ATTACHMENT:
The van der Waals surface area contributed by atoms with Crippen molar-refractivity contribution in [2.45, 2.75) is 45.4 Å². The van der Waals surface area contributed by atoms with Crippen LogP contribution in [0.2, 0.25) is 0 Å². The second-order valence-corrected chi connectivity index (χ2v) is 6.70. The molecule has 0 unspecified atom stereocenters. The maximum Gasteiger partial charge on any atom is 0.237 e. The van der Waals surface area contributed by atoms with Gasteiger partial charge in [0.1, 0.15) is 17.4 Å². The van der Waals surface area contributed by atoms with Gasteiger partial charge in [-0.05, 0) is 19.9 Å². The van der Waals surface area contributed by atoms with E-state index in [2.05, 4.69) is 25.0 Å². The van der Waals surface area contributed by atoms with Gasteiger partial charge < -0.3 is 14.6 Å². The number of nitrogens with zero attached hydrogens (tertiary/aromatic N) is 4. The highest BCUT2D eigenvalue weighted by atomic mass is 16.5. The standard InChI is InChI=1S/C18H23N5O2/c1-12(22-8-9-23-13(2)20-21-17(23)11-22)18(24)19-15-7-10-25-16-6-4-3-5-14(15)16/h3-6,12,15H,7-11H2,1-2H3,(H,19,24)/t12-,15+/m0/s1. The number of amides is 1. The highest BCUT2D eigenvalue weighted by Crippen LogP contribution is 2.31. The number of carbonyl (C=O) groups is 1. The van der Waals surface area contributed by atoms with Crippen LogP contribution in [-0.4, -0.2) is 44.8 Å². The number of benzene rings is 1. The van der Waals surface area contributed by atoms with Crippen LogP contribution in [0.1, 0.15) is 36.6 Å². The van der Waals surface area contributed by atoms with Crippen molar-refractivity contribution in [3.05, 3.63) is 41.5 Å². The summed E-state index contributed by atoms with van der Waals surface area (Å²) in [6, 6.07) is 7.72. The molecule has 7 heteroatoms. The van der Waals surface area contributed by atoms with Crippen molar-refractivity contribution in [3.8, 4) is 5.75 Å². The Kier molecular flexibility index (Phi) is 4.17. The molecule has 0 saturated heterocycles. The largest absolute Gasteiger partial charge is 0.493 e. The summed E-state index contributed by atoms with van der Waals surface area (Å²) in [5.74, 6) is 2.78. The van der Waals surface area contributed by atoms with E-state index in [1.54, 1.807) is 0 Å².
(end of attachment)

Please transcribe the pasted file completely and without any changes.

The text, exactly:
The van der Waals surface area contributed by atoms with Crippen molar-refractivity contribution in [2.45, 2.75) is 45.4 Å². The van der Waals surface area contributed by atoms with Crippen LogP contribution in [0.2, 0.25) is 0 Å². The second-order valence-corrected chi connectivity index (χ2v) is 6.70. The molecule has 0 unspecified atom stereocenters. The maximum Gasteiger partial charge on any atom is 0.237 e. The van der Waals surface area contributed by atoms with Gasteiger partial charge in [0.1, 0.15) is 17.4 Å². The van der Waals surface area contributed by atoms with Gasteiger partial charge in [-0.05, 0) is 19.9 Å². The van der Waals surface area contributed by atoms with E-state index in [2.05, 4.69) is 25.0 Å². The van der Waals surface area contributed by atoms with Gasteiger partial charge < -0.3 is 14.6 Å². The number of nitrogens with zero attached hydrogens (tertiary/aromatic N) is 4. The highest BCUT2D eigenvalue weighted by atomic mass is 16.5. The standard InChI is InChI=1S/C18H23N5O2/c1-12(22-8-9-23-13(2)20-21-17(23)11-22)18(24)19-15-7-10-25-16-6-4-3-5-14(15)16/h3-6,12,15H,7-11H2,1-2H3,(H,19,24)/t12-,15+/m0/s1. The number of amides is 1. The highest BCUT2D eigenvalue weighted by Crippen LogP contribution is 2.31. The number of carbonyl (C=O) groups is 1. The van der Waals surface area contributed by atoms with Crippen LogP contribution in [-0.4, -0.2) is 44.8 Å². The number of benzene rings is 1. The van der Waals surface area contributed by atoms with Crippen LogP contribution in [0.1, 0.15) is 36.6 Å². The van der Waals surface area contributed by atoms with Crippen molar-refractivity contribution in [3.05, 3.63) is 41.5 Å². The summed E-state index contributed by atoms with van der Waals surface area (Å²) in [6, 6.07) is 7.72. The molecule has 7 heteroatoms. The van der Waals surface area contributed by atoms with Crippen molar-refractivity contribution in [3.8, 4) is 5.75 Å². The Kier molecular flexibility index (Phi) is 4.17. The molecule has 0 saturated heterocycles. The largest absolute Gasteiger partial charge is 0.493 e. The summed E-state index contributed by atoms with van der Waals surface area (Å²) in [5.74, 6) is 2.78. The van der Waals surface area contributed by atoms with E-state index in [1.54, 1.807) is 0 Å².